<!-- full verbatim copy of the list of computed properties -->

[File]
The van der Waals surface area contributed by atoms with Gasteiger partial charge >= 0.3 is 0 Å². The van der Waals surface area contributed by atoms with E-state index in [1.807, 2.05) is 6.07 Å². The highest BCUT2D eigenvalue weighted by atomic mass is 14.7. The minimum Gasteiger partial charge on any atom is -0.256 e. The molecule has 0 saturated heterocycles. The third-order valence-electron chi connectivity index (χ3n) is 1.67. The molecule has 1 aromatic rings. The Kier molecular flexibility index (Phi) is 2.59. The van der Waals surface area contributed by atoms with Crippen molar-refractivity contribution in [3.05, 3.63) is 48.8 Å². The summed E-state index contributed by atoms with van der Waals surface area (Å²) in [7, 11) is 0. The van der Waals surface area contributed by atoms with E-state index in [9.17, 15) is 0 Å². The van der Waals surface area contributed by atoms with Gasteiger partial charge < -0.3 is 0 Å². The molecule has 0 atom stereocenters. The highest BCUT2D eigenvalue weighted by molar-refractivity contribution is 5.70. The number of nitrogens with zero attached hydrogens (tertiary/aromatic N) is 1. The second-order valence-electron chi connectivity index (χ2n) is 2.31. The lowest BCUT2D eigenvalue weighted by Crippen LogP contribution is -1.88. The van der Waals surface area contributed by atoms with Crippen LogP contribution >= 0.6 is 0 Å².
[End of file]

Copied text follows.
The van der Waals surface area contributed by atoms with Gasteiger partial charge >= 0.3 is 0 Å². The van der Waals surface area contributed by atoms with E-state index in [1.807, 2.05) is 6.07 Å². The highest BCUT2D eigenvalue weighted by atomic mass is 14.7. The minimum Gasteiger partial charge on any atom is -0.256 e. The molecule has 0 saturated heterocycles. The third-order valence-electron chi connectivity index (χ3n) is 1.67. The molecule has 1 aromatic rings. The Kier molecular flexibility index (Phi) is 2.59. The van der Waals surface area contributed by atoms with Crippen molar-refractivity contribution in [3.05, 3.63) is 48.8 Å². The summed E-state index contributed by atoms with van der Waals surface area (Å²) in [7, 11) is 0. The van der Waals surface area contributed by atoms with E-state index in [9.17, 15) is 0 Å². The van der Waals surface area contributed by atoms with Gasteiger partial charge < -0.3 is 0 Å². The molecule has 0 atom stereocenters. The highest BCUT2D eigenvalue weighted by molar-refractivity contribution is 5.70. The number of nitrogens with zero attached hydrogens (tertiary/aromatic N) is 1. The second-order valence-electron chi connectivity index (χ2n) is 2.31. The lowest BCUT2D eigenvalue weighted by Crippen LogP contribution is -1.88. The van der Waals surface area contributed by atoms with Crippen LogP contribution >= 0.6 is 0 Å².